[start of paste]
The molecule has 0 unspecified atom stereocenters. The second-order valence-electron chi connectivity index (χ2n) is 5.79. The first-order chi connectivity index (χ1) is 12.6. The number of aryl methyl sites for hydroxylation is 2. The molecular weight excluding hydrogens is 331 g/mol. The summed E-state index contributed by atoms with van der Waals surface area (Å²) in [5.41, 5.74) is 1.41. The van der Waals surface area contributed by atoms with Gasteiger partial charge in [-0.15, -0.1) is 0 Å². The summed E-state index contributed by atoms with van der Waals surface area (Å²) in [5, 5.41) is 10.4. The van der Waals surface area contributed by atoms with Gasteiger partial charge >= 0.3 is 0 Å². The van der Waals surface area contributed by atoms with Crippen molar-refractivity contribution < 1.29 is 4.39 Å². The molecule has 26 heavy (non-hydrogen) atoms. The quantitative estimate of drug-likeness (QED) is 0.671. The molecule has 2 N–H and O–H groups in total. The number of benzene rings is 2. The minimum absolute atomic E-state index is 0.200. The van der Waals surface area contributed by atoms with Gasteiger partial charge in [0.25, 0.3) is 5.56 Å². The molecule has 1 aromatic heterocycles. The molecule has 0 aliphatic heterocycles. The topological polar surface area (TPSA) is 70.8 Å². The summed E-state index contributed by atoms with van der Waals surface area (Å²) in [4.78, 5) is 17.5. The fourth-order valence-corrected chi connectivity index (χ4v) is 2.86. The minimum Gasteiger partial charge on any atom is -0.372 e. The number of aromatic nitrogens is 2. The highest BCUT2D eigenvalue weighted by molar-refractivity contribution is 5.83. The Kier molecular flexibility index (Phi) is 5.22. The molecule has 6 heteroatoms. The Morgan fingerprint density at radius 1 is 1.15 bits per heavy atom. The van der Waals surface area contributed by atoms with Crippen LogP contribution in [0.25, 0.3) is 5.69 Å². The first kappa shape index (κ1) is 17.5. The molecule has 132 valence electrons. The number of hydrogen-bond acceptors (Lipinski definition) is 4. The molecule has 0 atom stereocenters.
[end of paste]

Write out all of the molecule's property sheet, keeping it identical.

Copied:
The molecule has 0 unspecified atom stereocenters. The second-order valence-electron chi connectivity index (χ2n) is 5.79. The first-order chi connectivity index (χ1) is 12.6. The number of aryl methyl sites for hydroxylation is 2. The molecular weight excluding hydrogens is 331 g/mol. The summed E-state index contributed by atoms with van der Waals surface area (Å²) in [5.41, 5.74) is 1.41. The van der Waals surface area contributed by atoms with Gasteiger partial charge in [-0.15, -0.1) is 0 Å². The summed E-state index contributed by atoms with van der Waals surface area (Å²) in [5, 5.41) is 10.4. The van der Waals surface area contributed by atoms with Gasteiger partial charge >= 0.3 is 0 Å². The van der Waals surface area contributed by atoms with Crippen molar-refractivity contribution < 1.29 is 4.39 Å². The molecule has 26 heavy (non-hydrogen) atoms. The quantitative estimate of drug-likeness (QED) is 0.671. The molecule has 2 N–H and O–H groups in total. The number of benzene rings is 2. The minimum absolute atomic E-state index is 0.200. The van der Waals surface area contributed by atoms with Gasteiger partial charge in [0.25, 0.3) is 5.56 Å². The molecule has 1 aromatic heterocycles. The molecule has 0 aliphatic heterocycles. The topological polar surface area (TPSA) is 70.8 Å². The summed E-state index contributed by atoms with van der Waals surface area (Å²) in [4.78, 5) is 17.5. The fourth-order valence-corrected chi connectivity index (χ4v) is 2.86. The minimum Gasteiger partial charge on any atom is -0.372 e. The number of aromatic nitrogens is 2. The highest BCUT2D eigenvalue weighted by molar-refractivity contribution is 5.83. The Kier molecular flexibility index (Phi) is 5.22. The molecule has 6 heteroatoms. The Morgan fingerprint density at radius 1 is 1.15 bits per heavy atom. The van der Waals surface area contributed by atoms with Crippen LogP contribution in [0.25, 0.3) is 5.69 Å². The first kappa shape index (κ1) is 17.5. The molecule has 132 valence electrons. The number of hydrogen-bond acceptors (Lipinski definition) is 4. The molecule has 0 atom stereocenters.